will “aKey” be a String or a Text? How can I enforce one of the two (without using a Dim statement) if not by a Using Xojo.Core clause?

I made a new project and placed those two lines of code in a button. The encodings are what I see in the debugger.

feedback://showreport?report_id=44067

I don’t see any encoding information for the Text variable. Could you post a screenshot?

Left is a Text, right is a String

So a TypeMismatch.

As proven by

[quote=268385:@Jonathan Ashwell]But this doesn’t throw the exception

dim s as string = d.value("aText")
if s = "someString" then

[/quote]

Implizit conversion to string.

Note : “(both the key and the value for aText are of type Text)” is the LEFT side of the comparison only.

So the question is what happens in the implizit conversion from String to Text.

Is there one? Which encoding?

Strings have a standard UTF8 encoding.

If the Encoding is set to Nil in the implizit conversion then what happens?

Should there be an implizit conversion in the first place?

Doubtful. Xojo.Core.Dictionary keys are of the Auto type, which precisely has no implicit conversion.

So technically these keys are different :

dim myKey as Text = "whatever" NewFrameworkdico.value(mykey) = "something"
and

dim myKey as String = "whatever" NewFrameworkdico.value(mykey) = "something"

[quote]So technically these keys are different :

dim myKey as Text = “whatever”
NewFrameworkdico.value(mykey) = “something”
and

dim myKey as String = “whatever”
NewFrameworkdico.value(mykey) = “something”[/quote]

Non-technically, this is a mess.
How could anyone hoping to learn Xojo for the first time deal with that?

[quote=268636:@Michel Bujardet]Doubtful. Xojo.Core.Dictionary keys are of the Auto type, which precisely has no implicit conversion.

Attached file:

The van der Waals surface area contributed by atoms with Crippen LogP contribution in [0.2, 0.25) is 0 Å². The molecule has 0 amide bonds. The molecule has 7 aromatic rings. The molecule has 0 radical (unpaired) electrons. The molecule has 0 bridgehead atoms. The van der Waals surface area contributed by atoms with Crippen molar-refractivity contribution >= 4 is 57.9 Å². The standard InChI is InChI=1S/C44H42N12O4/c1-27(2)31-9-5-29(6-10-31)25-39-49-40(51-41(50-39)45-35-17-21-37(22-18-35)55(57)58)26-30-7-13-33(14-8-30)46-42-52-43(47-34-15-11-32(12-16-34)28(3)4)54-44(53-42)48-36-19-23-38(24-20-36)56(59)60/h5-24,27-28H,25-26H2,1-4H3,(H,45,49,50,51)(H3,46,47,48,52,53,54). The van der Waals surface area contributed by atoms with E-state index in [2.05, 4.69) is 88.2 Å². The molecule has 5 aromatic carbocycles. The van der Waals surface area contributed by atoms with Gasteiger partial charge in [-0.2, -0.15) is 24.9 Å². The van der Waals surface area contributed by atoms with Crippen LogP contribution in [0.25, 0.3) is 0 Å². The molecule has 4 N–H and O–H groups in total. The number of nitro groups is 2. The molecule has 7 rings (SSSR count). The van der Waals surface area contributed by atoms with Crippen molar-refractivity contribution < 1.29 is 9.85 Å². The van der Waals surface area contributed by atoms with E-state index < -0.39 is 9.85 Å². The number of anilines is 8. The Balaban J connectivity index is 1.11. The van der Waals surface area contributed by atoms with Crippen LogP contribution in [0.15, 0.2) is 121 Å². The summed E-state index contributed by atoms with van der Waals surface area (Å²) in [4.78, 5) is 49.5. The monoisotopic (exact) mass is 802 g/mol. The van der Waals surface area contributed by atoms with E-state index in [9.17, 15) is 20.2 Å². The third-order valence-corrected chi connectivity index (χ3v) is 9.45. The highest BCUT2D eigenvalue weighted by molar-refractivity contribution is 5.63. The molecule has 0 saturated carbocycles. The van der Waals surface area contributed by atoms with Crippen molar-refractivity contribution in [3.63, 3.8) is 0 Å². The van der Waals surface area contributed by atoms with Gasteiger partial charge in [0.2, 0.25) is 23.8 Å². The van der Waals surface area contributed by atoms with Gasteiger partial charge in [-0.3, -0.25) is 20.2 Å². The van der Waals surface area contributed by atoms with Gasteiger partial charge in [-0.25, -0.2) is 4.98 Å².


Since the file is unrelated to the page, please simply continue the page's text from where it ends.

So technically these keys are different :

dim myKey as Text = "whatever" NewFrameworkdico.value(mykey) = "something"
and

dim myKey as String = "whatever" NewFrameworkdico.value(mykey) = "something"[/quote]
Yes, because dictionary keys are objects.

[quote=268644:@Jeff Tullin]Non-technically, this is a mess.
How could anyone hoping to learn Xojo for the first time deal with that?[/quote]

One learning to ski won’t venture right away on the black track. Dictionaries are very powerful, and as such, have a learning curve. The idea that Xojo being for “ordinary people” they would be dispensed of acquiring enough knowledge to master certain concepts is at best naive.

These keys in a Xojo.Core.Dictionary are identical :

dim myKey as Text = "whatever" NewFrameworkdico.value(mykey) = "something"
and

dim myKey as String = "whatever" NewFrameworkdico.value(mykey.ToText) = "something"

But no need to use Xojo.Core.Dictionary and the Text data type to have this kind of subtleties. Here is an example with classic dictionary :

[code] Dim s as string = “whatever”
Dim s1 as string = DefineEncoding(“whatever”, Encodings.UTF16)

dim dic as new dictionary

dic.value(s) = “One”
dic.value(s1) = “Two”

system.DebugLog(dic.value(s)) // -> One
system.DebugLog(dic.value(s1)) // -> Two[/code]

So even between two strings if the encoding differ, they will be two different keys.

This is what I see in the debugger.